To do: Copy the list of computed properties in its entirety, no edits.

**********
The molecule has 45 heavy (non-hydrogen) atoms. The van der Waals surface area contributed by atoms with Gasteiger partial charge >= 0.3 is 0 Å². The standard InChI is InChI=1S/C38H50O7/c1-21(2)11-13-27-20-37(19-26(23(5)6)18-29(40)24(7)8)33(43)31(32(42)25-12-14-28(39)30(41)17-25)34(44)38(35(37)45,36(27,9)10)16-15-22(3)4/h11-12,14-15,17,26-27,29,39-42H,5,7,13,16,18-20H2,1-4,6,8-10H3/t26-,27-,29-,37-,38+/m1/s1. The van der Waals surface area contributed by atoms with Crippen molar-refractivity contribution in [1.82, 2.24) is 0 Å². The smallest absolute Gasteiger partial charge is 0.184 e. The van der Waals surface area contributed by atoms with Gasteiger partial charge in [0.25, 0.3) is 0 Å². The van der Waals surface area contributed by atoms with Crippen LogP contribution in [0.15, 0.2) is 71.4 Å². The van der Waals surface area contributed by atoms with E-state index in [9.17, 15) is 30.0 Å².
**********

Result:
The molecule has 45 heavy (non-hydrogen) atoms. The van der Waals surface area contributed by atoms with Gasteiger partial charge >= 0.3 is 0 Å². The standard InChI is InChI=1S/C38H50O7/c1-21(2)11-13-27-20-37(19-26(23(5)6)18-29(40)24(7)8)33(43)31(32(42)25-12-14-28(39)30(41)17-25)34(44)38(35(37)45,36(27,9)10)16-15-22(3)4/h11-12,14-15,17,26-27,29,39-42H,5,7,13,16,18-20H2,1-4,6,8-10H3/t26-,27-,29-,37-,38+/m1/s1. The van der Waals surface area contributed by atoms with Crippen molar-refractivity contribution in [1.82, 2.24) is 0 Å². The smallest absolute Gasteiger partial charge is 0.184 e. The van der Waals surface area contributed by atoms with Gasteiger partial charge in [0.25, 0.3) is 0 Å². The van der Waals surface area contributed by atoms with Crippen LogP contribution in [0.15, 0.2) is 71.4 Å². The van der Waals surface area contributed by atoms with E-state index in [9.17, 15) is 30.0 Å².